Deferring responsibility for the closure of Guantanamo, on an arbitrary timetable, to President Obama has prolonged the misery of illegally held prisoners. It implies legitimacy for the lawless practice of military tribunals employed to sidestep due process. The Periodic Review Boards instituted by Executive Order 13567 on March 7, 2011 enable a legal limbo for victims of warrantless prosecution.

One of those victims, former child prisoner Hassan bin Attash, is the last to face Obama's Periodic Review Board. Deemed too innocent to charge, but too dangerous to release, he languishes at Guantanamo while authorities quibble over applicability of the Optional Protocol to the Convention on the Rights of the Child (Attash was just sixteen or seventeen when he was captured).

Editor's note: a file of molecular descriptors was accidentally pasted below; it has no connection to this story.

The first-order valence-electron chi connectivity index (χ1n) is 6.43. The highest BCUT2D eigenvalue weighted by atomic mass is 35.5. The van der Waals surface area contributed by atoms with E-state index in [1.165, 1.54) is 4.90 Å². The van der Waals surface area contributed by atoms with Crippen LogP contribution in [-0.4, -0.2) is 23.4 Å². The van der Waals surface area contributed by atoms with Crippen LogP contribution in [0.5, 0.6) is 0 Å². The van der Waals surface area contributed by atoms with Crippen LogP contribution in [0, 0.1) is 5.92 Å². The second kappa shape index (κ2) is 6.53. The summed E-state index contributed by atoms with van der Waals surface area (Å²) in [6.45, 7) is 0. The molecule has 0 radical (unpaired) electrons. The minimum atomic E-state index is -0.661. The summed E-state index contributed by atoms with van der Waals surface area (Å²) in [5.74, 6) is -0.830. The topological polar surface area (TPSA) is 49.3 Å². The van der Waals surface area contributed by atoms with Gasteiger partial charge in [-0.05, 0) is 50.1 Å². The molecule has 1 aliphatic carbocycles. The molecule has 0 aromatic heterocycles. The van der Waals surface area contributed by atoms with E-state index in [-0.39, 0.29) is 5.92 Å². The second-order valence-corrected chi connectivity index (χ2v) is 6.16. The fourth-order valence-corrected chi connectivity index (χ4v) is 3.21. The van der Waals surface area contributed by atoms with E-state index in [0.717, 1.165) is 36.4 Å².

"Closing Guantánamo the right way requires ending indefinite detention without charge or trial; transferring detainees who have been cleared for transfer; and trying detainees for whom there is evidence of wrongdoing in our federal criminal courts here in the U.S.," posts the ACLU. "Our federal courts routinely handle high-profile terrorism cases. If a prosecutor cannot put together a case against a detainee, there is no reason that person should continue to be imprisoned."

Close Guantanamo NOW. 

Why Guantanamo Still Matters

There are 61 illegally detained men left at Guantanamo, including 18 uncharged "forever prisoners." Not a single senior official has yet faced accountability for the systematic torture of detainees.

Guantánamo's ill-conceived structures cannot provide justice. "Instead of fair trials in federal court, the U.S. government chose to create a pseudo-court system from scratch, in the form of military commissions that fall short of international fair trial standards," writes Amnesty International USA's Elizabeth Beavers. "The failed military commissions could continue without change and without justice, if the public continues to ignore that they're happening."